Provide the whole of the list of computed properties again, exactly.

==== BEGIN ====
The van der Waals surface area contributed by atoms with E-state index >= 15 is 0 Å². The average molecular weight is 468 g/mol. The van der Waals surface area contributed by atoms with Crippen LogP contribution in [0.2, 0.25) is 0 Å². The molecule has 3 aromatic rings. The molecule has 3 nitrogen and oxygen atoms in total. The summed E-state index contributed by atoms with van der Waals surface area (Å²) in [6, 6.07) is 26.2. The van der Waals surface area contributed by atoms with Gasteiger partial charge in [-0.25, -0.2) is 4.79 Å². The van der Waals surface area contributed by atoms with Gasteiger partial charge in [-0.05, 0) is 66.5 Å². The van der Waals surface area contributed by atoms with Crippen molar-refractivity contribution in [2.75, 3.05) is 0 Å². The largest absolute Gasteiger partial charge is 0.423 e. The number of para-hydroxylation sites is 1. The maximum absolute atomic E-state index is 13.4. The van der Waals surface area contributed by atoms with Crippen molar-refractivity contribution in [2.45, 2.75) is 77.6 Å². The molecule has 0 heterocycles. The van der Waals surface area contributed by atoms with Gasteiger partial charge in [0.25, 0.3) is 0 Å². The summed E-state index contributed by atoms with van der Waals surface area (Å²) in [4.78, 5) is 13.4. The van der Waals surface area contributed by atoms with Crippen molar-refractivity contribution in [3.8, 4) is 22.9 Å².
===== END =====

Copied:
The van der Waals surface area contributed by atoms with E-state index >= 15 is 0 Å². The average molecular weight is 468 g/mol. The van der Waals surface area contributed by atoms with Crippen LogP contribution in [0.2, 0.25) is 0 Å². The molecule has 3 aromatic rings. The molecule has 3 nitrogen and oxygen atoms in total. The summed E-state index contributed by atoms with van der Waals surface area (Å²) in [6, 6.07) is 26.2. The van der Waals surface area contributed by atoms with Gasteiger partial charge in [-0.25, -0.2) is 4.79 Å². The van der Waals surface area contributed by atoms with Gasteiger partial charge in [-0.05, 0) is 66.5 Å². The van der Waals surface area contributed by atoms with Crippen molar-refractivity contribution in [2.75, 3.05) is 0 Å². The largest absolute Gasteiger partial charge is 0.423 e. The number of para-hydroxylation sites is 1. The maximum absolute atomic E-state index is 13.4. The van der Waals surface area contributed by atoms with Crippen molar-refractivity contribution in [2.45, 2.75) is 77.6 Å². The molecule has 0 heterocycles. The van der Waals surface area contributed by atoms with Gasteiger partial charge in [0.25, 0.3) is 0 Å². The summed E-state index contributed by atoms with van der Waals surface area (Å²) in [4.78, 5) is 13.4. The van der Waals surface area contributed by atoms with Crippen molar-refractivity contribution in [3.8, 4) is 22.9 Å².